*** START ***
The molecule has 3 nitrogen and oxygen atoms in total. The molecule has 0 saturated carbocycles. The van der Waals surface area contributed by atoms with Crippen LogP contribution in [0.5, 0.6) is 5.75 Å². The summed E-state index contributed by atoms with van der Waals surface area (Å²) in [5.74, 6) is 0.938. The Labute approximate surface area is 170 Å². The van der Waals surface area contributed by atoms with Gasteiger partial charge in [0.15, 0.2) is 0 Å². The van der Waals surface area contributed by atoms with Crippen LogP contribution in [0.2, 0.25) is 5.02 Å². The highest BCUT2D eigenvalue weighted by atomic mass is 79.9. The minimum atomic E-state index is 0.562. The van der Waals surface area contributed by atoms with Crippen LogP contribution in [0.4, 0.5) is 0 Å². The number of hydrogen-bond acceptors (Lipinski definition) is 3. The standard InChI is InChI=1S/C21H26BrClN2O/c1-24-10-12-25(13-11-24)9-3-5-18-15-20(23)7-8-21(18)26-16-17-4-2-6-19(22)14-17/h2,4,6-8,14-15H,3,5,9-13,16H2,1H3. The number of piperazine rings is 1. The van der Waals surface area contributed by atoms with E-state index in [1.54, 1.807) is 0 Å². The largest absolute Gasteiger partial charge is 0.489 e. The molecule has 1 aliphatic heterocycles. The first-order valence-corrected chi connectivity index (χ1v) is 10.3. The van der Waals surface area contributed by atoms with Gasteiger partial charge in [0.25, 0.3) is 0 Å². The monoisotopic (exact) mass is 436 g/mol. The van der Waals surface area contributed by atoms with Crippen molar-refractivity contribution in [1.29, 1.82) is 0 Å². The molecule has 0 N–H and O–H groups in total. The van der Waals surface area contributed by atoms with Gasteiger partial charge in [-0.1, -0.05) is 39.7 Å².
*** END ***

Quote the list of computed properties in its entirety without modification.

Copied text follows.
The molecule has 3 nitrogen and oxygen atoms in total. The molecule has 0 saturated carbocycles. The van der Waals surface area contributed by atoms with Crippen LogP contribution in [0.5, 0.6) is 5.75 Å². The summed E-state index contributed by atoms with van der Waals surface area (Å²) in [5.74, 6) is 0.938. The Labute approximate surface area is 170 Å². The van der Waals surface area contributed by atoms with Gasteiger partial charge in [0.15, 0.2) is 0 Å². The van der Waals surface area contributed by atoms with Crippen LogP contribution in [0.2, 0.25) is 5.02 Å². The highest BCUT2D eigenvalue weighted by atomic mass is 79.9. The minimum atomic E-state index is 0.562. The van der Waals surface area contributed by atoms with Crippen LogP contribution in [0.4, 0.5) is 0 Å². The number of hydrogen-bond acceptors (Lipinski definition) is 3. The standard InChI is InChI=1S/C21H26BrClN2O/c1-24-10-12-25(13-11-24)9-3-5-18-15-20(23)7-8-21(18)26-16-17-4-2-6-19(22)14-17/h2,4,6-8,14-15H,3,5,9-13,16H2,1H3. The number of piperazine rings is 1. The van der Waals surface area contributed by atoms with E-state index in [1.54, 1.807) is 0 Å². The largest absolute Gasteiger partial charge is 0.489 e. The molecule has 1 aliphatic heterocycles. The first-order valence-corrected chi connectivity index (χ1v) is 10.3. The van der Waals surface area contributed by atoms with Gasteiger partial charge in [0.25, 0.3) is 0 Å². The monoisotopic (exact) mass is 436 g/mol. The van der Waals surface area contributed by atoms with Crippen molar-refractivity contribution in [1.29, 1.82) is 0 Å². The molecule has 0 N–H and O–H groups in total. The van der Waals surface area contributed by atoms with Gasteiger partial charge in [-0.1, -0.05) is 39.7 Å².